Friday, June 10 through Sunday, June 12, 2011, Bayeux to Le Mans to Saumur, France
Re-reading my travel journals not only reminds me of what I learned about my novel protagonist and about time travel, but returns me to that foreign place where I tried to speak another language and was not understood, then stumbled my way through the streets. The discomfort wraps its arms around me once more.
It was tricky for me to balance the need to interact with strangers on a daily basis with constant travel and changes of venue. No one was there to compare stories with at the end of the day. I often went to bed completely drained, yet I did not always sleep well. I would toss and turn on unfamiliar mattresses, rehashing the days activities. I needed people, yet when I tried to express myself to folks who did not understand my language nor me theirs, it was exhausting—just to ask for the check, let alone to have a normal conversation. There was no easy banter, few real personal connections. I had to actively study facial expressions and body language to understand if people were neutral, happy, or upset.
The result of all this was that by the time I left Bayeux, I was becoming a Grumpy Gus. But I was only halfway through my journey. There would be more challenges ahead. I had to protect myself. I had to create a more robust barrier between myself and others. But even as I hid behind emotional armor, I was able to learn from my interaction with one person and act on that knowledge with the next, sometimes later that same day. At times I could even drop the armor when I met people who took extra care to try to make me feel comfortable. And help me forget the jerks.
To help reinforce my armor for when I did need it, I had a regular routine in every town: I ate a lot, slept in, walked miles through and around old city centers, and talked with family and friends back home through the magic of the internet, . Friends' comments on pictures I posted on social media were priceless. Facebook allowed me to have conversations with my peeps thousands of miles away. And, of course, my phone chats with husband Dave were essential to my sanity. An occasional Australian met on the road was a real treat as well. Those I met were full of good, wry humor. I began to see the humor myself in this crazy "stranger in a strange land" situation I was in. But I also began to see the irony in it.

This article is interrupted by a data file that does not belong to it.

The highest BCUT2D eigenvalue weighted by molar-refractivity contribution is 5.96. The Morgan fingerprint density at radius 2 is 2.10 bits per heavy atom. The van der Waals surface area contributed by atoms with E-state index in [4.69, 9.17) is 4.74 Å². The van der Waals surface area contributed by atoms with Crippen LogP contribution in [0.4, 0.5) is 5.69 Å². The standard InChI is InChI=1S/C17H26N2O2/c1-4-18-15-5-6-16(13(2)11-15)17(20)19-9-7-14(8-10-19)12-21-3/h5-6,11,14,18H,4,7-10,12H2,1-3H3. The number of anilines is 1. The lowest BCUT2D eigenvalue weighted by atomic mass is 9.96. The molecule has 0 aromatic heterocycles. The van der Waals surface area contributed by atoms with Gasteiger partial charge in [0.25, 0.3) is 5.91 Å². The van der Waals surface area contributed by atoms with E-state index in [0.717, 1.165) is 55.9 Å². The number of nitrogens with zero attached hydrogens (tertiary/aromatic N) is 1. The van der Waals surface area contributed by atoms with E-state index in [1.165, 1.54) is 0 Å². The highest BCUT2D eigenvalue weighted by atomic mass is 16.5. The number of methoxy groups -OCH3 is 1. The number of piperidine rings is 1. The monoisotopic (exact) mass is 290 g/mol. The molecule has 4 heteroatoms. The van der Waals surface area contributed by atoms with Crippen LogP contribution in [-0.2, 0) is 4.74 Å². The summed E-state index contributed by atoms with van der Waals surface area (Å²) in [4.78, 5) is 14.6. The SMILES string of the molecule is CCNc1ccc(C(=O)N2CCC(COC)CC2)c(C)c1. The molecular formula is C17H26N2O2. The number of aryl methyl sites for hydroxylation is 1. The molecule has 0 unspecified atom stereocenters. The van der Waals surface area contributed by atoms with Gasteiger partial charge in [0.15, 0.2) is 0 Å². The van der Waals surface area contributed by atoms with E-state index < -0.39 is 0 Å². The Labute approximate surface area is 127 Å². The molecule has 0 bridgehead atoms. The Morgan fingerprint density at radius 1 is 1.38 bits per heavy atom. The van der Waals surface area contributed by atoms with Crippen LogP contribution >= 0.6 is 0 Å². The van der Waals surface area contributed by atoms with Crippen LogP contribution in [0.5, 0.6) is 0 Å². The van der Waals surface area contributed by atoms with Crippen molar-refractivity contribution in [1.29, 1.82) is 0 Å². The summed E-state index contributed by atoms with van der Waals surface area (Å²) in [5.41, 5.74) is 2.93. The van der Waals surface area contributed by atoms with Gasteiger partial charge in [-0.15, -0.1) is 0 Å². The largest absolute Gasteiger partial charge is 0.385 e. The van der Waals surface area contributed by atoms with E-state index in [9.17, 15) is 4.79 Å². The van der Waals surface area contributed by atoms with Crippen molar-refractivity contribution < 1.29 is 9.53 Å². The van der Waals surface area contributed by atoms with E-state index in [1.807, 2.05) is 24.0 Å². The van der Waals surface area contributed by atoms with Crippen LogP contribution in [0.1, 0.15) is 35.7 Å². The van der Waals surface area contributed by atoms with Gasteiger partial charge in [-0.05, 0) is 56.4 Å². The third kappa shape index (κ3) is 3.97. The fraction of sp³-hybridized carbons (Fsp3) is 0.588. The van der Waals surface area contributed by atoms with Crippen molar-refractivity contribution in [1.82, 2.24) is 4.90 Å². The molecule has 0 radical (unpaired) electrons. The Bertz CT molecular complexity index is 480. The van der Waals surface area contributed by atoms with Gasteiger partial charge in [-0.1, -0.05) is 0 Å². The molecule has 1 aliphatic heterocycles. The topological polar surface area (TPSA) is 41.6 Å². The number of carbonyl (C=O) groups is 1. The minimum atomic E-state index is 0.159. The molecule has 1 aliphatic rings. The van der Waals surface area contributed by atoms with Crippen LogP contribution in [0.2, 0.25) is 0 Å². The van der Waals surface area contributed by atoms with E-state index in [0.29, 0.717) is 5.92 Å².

In the United States when I meet someone who does not speak English, I assume without thinking that she is uneducated and not on "my level." I am not proud of this. I mean, I like people! But I am, like most folks, lazy. It is too much effort and time to pay close attention to get the details about a new person we meet in passing. Our brains have been evolved to make quick judgements on matters that are not immediately critical. We decide whether this person is a threat or not, and if not, move on. The quick dismissal also protects us by moving on before a stranger can get too close.
In Europe. I was the ignorant "less than" person, the potential yet rejected threat. I got the message, whether it was sent intentionally or not.
My journey from Bayeux to Saumur was stressful for all the reasons I've mentioned. I first backtracked to Le Mans by train before I could make a connection to Saumur. It was a long day. I met several kind people, two rude people, and a person who helped me but wouldn't look me in the eye.
Journal Excerpt, Saturday, June 11, 2011, Hotel Mecure Bords de Loire Saumur, France: In Saumur. Had great difficulty pronouncing the name of this city. It is something like "Sah-uh-muhr—but get your lips out and linger on the "uhs." I usually say "Sam-UR." The man at the train station in Le Mans could not understand me at all. A gentlemen in line understood, but he did not look at me, just at the SCNF train guy. "Sahuh-muhr," he told him. I felt like I was almost beneath his notice. But because I butchered the language, he had to do something.
I thought I would never make it to Saumur. It turned out not to be a train I connected to at Le Mans, but an "autobus." I could have taken a train to Angers and then another to Saumur, but as the SCNF man said, the bus left sooner and I could just relax for the nearly two-hour ride. So, I took the bus. It seemed obvious and it worked out well, too. I had planned to walk to the hotel, but when the bus pulled up at the end of the line and I got off, I was so tired and felt so alienated from lack of communication, I asked the bus driver, a huge truck driver of a man with animated features, "Je voudrais un taxi. Oo?" He motioned that one must call, but after a few phrases in heavy French in his booming bass voice, he pulled out his cell phone and dialed. "Oo?" he asked me. "L'otel Mecure," I said. I heard him repeat this into the phone. He chatted for a moment and I heard him say, "Anglais." Yep. That's me. Then he patted me on the head—on top of my white sun hat—and said. "En la chapeau blanc." Okay, he was making fun of me a bit, but what a funny scene. I could never interact with the natives this way if I'd been traveling with someone else. He was awfully kind to me. I got my taxi and another 5.03 euros later I was at my hotel.